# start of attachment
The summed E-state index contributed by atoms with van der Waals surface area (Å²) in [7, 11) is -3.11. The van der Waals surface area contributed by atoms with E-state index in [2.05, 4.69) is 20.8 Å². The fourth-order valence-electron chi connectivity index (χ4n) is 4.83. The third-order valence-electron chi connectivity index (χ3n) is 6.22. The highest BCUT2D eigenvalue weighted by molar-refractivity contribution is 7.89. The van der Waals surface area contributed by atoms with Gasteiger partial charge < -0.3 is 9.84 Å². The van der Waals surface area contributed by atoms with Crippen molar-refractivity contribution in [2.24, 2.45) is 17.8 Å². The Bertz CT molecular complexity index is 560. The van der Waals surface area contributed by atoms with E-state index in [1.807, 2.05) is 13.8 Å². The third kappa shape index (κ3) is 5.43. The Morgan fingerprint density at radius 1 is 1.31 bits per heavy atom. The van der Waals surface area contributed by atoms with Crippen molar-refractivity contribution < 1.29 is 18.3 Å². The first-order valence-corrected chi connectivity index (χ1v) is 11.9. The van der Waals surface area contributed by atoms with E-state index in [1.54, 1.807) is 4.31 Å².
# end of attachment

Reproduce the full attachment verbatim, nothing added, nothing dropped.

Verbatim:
The summed E-state index contributed by atoms with van der Waals surface area (Å²) in [7, 11) is -3.11. The van der Waals surface area contributed by atoms with E-state index in [2.05, 4.69) is 20.8 Å². The fourth-order valence-electron chi connectivity index (χ4n) is 4.83. The third-order valence-electron chi connectivity index (χ3n) is 6.22. The highest BCUT2D eigenvalue weighted by molar-refractivity contribution is 7.89. The van der Waals surface area contributed by atoms with Gasteiger partial charge < -0.3 is 9.84 Å². The van der Waals surface area contributed by atoms with Crippen molar-refractivity contribution in [2.24, 2.45) is 17.8 Å². The Bertz CT molecular complexity index is 560. The van der Waals surface area contributed by atoms with E-state index in [1.807, 2.05) is 13.8 Å². The third kappa shape index (κ3) is 5.43. The Morgan fingerprint density at radius 1 is 1.31 bits per heavy atom. The van der Waals surface area contributed by atoms with Crippen molar-refractivity contribution < 1.29 is 18.3 Å². The first-order valence-corrected chi connectivity index (χ1v) is 11.9. The van der Waals surface area contributed by atoms with E-state index in [1.54, 1.807) is 4.31 Å².